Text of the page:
Windshield cracks can confound the most astute vehicle owner, especially when there were no outward signs of a hole, chip or crack to begin with. The next day or two might bring another startling revelation; the crack has lengthened and crossed the entire windshield, distorting his view. The answer lies with a few basic physics facts and also some very obvious reasons.
Direct Impact--Road Gravel
The most obvious and damaging windshield cracks can be attributed to road hazard impacts, particularly gravel, stones and rocks. They can be kicked up from behind a vehicle or slung across the lane from a car passing in the opposite direction. Obvious strikes show themselves as large chips or holes, which might extend out with primary cracks or "spider-webbing." Some small gravel pieces can leave only a small pit or chip, sometimes microscopic in size, which can be very hard to spot. These small pits or chips collect moisture, and the moisture molecules can expand and contract, pushing the glass in all directions, eventually forming a groove. Such small pits and chips, if not repaired immediately, can expand out and cover the windshield.
The majority of all cracks have their origins very near the edges of the windshield at a point about three inches away from the windshield end mold. Due to the manufacturing process, a weak spot occurs here more often, caused by a thermal effect during the casting process. Since the composition of glass consists of particles and not a liquid substance, the particles have no stable gripping surface at the edge where no glass exists. Also, the mechanical stress that must be used to force the two pieces of glass together against the interior plastic liner also causes imperfections in and around the windshield edges. The very nature of the windshield edge exposes it to more jarring stress, since it binds into the windshield mount galley at the end. The larger, middle area of the windshield can flex and absorb shock, whereas the edge of the windshield must endure the first and heaviest stress loads put upon it.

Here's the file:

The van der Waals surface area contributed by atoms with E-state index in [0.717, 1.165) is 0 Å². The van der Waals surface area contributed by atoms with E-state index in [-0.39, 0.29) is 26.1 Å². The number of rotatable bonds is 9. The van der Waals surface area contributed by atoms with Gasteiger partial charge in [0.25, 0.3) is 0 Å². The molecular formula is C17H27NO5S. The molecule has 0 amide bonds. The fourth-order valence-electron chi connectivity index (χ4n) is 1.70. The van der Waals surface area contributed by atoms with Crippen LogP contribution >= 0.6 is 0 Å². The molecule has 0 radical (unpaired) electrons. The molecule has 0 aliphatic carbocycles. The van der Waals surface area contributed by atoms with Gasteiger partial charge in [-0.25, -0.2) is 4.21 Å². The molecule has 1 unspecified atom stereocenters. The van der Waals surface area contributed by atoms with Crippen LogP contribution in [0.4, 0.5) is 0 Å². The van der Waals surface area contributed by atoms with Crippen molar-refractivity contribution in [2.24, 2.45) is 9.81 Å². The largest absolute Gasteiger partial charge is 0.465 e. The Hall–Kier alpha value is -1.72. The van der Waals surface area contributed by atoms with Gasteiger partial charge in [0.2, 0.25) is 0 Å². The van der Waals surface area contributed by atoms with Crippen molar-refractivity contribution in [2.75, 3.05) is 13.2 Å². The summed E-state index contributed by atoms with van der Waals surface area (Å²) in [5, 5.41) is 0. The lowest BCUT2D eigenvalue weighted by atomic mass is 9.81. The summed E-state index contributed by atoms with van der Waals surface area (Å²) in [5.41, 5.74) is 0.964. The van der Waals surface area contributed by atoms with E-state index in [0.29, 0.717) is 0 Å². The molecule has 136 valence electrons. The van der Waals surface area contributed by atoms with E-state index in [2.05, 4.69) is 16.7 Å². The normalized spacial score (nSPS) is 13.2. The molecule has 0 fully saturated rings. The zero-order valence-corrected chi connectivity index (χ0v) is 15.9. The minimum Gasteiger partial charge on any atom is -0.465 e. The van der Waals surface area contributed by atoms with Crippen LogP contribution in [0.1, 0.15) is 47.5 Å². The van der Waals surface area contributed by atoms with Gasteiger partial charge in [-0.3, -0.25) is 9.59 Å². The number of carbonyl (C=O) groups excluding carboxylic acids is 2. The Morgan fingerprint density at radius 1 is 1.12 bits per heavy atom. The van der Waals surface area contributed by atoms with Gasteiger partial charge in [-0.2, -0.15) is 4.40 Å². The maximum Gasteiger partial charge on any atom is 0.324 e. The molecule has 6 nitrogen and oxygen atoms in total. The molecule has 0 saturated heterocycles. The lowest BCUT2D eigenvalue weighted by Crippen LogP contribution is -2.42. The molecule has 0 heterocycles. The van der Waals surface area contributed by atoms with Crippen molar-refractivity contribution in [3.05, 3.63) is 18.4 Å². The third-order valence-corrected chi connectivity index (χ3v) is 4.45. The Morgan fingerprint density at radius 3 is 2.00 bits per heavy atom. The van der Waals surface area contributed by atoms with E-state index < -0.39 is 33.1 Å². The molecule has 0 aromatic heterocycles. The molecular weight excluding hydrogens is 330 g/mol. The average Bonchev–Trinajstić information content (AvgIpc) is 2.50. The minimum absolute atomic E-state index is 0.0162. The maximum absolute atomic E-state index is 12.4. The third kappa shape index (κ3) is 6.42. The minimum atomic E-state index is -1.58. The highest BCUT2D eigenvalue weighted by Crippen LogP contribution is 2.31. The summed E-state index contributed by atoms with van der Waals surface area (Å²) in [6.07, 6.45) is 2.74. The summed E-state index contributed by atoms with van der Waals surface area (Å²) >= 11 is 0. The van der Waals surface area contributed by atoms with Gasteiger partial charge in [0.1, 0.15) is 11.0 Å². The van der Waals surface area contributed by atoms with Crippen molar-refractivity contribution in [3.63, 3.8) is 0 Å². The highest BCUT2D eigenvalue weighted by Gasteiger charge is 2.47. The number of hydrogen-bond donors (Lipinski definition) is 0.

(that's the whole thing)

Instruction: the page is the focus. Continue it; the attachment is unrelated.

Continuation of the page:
Variations in temperature that expand and contract the windshield on a continuous basis can often produce small cracks that travel the length of the glass. If the inside air of the vehicle cabin registers 75 degrees and the outside air temperature reads 30 degrees, the inside layer of glass can expand while the outside layer of glass contracts, causing distortion. Any small defect that exists in the windshield can stress and begin to crack. More temperature variation, with the addition of moisture on the windshield, can accelerate the crack's travel.
A deluge of large hail in the form of rock-like stones can impact the glass and cause obvious chip and crack damage. What's worse, multiple strikes can pepper the windshield with numerous cracks and sometimes holes, rendering it useless to repair. Hail damage can be infrequent, but when present can be devastating to all glass panels on the vehicle.
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